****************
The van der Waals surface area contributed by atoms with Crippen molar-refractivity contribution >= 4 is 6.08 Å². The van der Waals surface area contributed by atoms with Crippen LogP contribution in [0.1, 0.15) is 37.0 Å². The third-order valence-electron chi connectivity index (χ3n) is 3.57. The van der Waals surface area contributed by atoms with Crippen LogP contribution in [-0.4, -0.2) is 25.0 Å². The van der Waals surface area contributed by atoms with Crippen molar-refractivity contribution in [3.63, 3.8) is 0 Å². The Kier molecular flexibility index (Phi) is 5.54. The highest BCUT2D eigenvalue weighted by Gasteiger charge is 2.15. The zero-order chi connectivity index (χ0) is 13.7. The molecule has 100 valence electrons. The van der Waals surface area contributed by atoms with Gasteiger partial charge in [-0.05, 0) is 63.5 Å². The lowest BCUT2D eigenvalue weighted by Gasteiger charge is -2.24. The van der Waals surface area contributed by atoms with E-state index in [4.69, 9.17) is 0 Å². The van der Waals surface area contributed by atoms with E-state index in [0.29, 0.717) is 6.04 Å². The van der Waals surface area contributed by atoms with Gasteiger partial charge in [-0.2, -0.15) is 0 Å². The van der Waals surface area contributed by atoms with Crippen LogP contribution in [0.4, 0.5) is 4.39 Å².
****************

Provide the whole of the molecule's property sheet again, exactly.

The van der Waals surface area contributed by atoms with Crippen molar-refractivity contribution >= 4 is 6.08 Å². The van der Waals surface area contributed by atoms with Crippen LogP contribution in [0.1, 0.15) is 37.0 Å². The third-order valence-electron chi connectivity index (χ3n) is 3.57. The van der Waals surface area contributed by atoms with Crippen LogP contribution in [-0.4, -0.2) is 25.0 Å². The van der Waals surface area contributed by atoms with Crippen molar-refractivity contribution in [3.63, 3.8) is 0 Å². The Kier molecular flexibility index (Phi) is 5.54. The highest BCUT2D eigenvalue weighted by Gasteiger charge is 2.15. The zero-order chi connectivity index (χ0) is 13.7. The molecule has 100 valence electrons. The van der Waals surface area contributed by atoms with Gasteiger partial charge in [-0.05, 0) is 63.5 Å². The lowest BCUT2D eigenvalue weighted by Gasteiger charge is -2.24. The van der Waals surface area contributed by atoms with E-state index in [4.69, 9.17) is 0 Å². The van der Waals surface area contributed by atoms with E-state index in [0.29, 0.717) is 6.04 Å². The van der Waals surface area contributed by atoms with Gasteiger partial charge in [-0.2, -0.15) is 0 Å². The van der Waals surface area contributed by atoms with Crippen LogP contribution in [0.4, 0.5) is 4.39 Å².